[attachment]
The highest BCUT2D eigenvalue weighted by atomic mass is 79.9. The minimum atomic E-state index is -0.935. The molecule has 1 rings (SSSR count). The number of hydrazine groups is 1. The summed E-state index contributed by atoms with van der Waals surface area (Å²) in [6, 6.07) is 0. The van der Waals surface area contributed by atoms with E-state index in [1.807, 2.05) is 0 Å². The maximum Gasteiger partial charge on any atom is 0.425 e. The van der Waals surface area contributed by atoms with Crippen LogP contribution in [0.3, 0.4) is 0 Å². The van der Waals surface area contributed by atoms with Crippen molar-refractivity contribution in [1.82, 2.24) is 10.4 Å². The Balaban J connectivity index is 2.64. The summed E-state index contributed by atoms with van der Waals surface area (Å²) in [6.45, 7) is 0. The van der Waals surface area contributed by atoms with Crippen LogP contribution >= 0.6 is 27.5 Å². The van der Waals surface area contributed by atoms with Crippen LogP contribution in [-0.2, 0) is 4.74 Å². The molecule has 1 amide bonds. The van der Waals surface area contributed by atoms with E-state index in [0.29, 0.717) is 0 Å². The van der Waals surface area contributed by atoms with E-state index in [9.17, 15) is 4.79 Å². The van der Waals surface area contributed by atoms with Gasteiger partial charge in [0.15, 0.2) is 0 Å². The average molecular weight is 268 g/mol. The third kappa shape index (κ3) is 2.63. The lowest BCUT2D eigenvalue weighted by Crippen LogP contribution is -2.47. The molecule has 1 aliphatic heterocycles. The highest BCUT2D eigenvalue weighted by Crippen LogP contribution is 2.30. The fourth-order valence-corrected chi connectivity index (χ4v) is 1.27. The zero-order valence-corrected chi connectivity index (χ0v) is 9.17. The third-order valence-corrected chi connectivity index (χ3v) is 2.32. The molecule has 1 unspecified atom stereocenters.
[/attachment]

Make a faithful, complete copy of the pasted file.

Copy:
The highest BCUT2D eigenvalue weighted by atomic mass is 79.9. The minimum atomic E-state index is -0.935. The molecule has 1 rings (SSSR count). The number of hydrazine groups is 1. The summed E-state index contributed by atoms with van der Waals surface area (Å²) in [6, 6.07) is 0. The van der Waals surface area contributed by atoms with E-state index in [1.807, 2.05) is 0 Å². The maximum Gasteiger partial charge on any atom is 0.425 e. The van der Waals surface area contributed by atoms with Crippen LogP contribution in [0.3, 0.4) is 0 Å². The van der Waals surface area contributed by atoms with Crippen molar-refractivity contribution in [1.82, 2.24) is 10.4 Å². The Balaban J connectivity index is 2.64. The summed E-state index contributed by atoms with van der Waals surface area (Å²) in [6.45, 7) is 0. The van der Waals surface area contributed by atoms with Crippen LogP contribution >= 0.6 is 27.5 Å². The van der Waals surface area contributed by atoms with Crippen LogP contribution in [-0.2, 0) is 4.74 Å². The molecule has 1 amide bonds. The van der Waals surface area contributed by atoms with E-state index in [0.29, 0.717) is 0 Å². The van der Waals surface area contributed by atoms with E-state index in [9.17, 15) is 4.79 Å². The van der Waals surface area contributed by atoms with Gasteiger partial charge in [0.15, 0.2) is 0 Å². The average molecular weight is 268 g/mol. The third kappa shape index (κ3) is 2.63. The lowest BCUT2D eigenvalue weighted by Crippen LogP contribution is -2.47. The molecule has 1 aliphatic heterocycles. The highest BCUT2D eigenvalue weighted by Crippen LogP contribution is 2.30. The fourth-order valence-corrected chi connectivity index (χ4v) is 1.27. The zero-order valence-corrected chi connectivity index (χ0v) is 9.17. The third-order valence-corrected chi connectivity index (χ3v) is 2.32. The molecule has 1 unspecified atom stereocenters.